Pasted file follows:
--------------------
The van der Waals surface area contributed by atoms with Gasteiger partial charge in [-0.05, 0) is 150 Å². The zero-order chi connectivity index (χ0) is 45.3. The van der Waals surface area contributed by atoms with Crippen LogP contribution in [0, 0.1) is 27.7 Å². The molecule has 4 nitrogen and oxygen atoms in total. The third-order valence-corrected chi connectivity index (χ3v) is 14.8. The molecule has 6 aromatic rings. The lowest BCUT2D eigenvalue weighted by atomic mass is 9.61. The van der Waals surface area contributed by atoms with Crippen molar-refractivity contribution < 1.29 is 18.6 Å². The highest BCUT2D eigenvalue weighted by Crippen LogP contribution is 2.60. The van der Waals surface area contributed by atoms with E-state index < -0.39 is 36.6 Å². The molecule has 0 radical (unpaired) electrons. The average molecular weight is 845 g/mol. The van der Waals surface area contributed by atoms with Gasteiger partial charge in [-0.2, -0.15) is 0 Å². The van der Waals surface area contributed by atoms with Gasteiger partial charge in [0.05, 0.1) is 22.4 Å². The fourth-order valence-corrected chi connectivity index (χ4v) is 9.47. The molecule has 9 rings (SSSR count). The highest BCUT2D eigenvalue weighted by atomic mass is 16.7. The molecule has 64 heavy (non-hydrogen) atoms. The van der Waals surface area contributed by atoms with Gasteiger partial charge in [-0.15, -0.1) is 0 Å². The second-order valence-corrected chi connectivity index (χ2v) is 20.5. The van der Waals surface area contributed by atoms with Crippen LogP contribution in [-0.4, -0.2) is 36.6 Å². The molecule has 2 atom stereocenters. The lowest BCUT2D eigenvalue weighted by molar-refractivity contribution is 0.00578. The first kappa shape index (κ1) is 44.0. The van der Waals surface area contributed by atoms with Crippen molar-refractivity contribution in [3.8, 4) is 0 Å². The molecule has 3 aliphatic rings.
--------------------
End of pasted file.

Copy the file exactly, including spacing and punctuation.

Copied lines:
The van der Waals surface area contributed by atoms with Gasteiger partial charge in [-0.05, 0) is 150 Å². The zero-order chi connectivity index (χ0) is 45.3. The van der Waals surface area contributed by atoms with Crippen LogP contribution in [0, 0.1) is 27.7 Å². The molecule has 4 nitrogen and oxygen atoms in total. The third-order valence-corrected chi connectivity index (χ3v) is 14.8. The molecule has 6 aromatic rings. The lowest BCUT2D eigenvalue weighted by atomic mass is 9.61. The van der Waals surface area contributed by atoms with Crippen molar-refractivity contribution < 1.29 is 18.6 Å². The highest BCUT2D eigenvalue weighted by Crippen LogP contribution is 2.60. The van der Waals surface area contributed by atoms with E-state index < -0.39 is 36.6 Å². The molecule has 0 radical (unpaired) electrons. The average molecular weight is 845 g/mol. The van der Waals surface area contributed by atoms with Gasteiger partial charge in [-0.2, -0.15) is 0 Å². The van der Waals surface area contributed by atoms with Gasteiger partial charge in [0.05, 0.1) is 22.4 Å². The fourth-order valence-corrected chi connectivity index (χ4v) is 9.47. The molecule has 9 rings (SSSR count). The highest BCUT2D eigenvalue weighted by atomic mass is 16.7. The molecule has 64 heavy (non-hydrogen) atoms. The van der Waals surface area contributed by atoms with Gasteiger partial charge in [-0.15, -0.1) is 0 Å². The second-order valence-corrected chi connectivity index (χ2v) is 20.5. The van der Waals surface area contributed by atoms with Crippen LogP contribution in [-0.4, -0.2) is 36.6 Å². The molecule has 2 atom stereocenters. The lowest BCUT2D eigenvalue weighted by molar-refractivity contribution is 0.00578. The first kappa shape index (κ1) is 44.0. The van der Waals surface area contributed by atoms with Crippen molar-refractivity contribution in [3.8, 4) is 0 Å². The molecule has 3 aliphatic rings.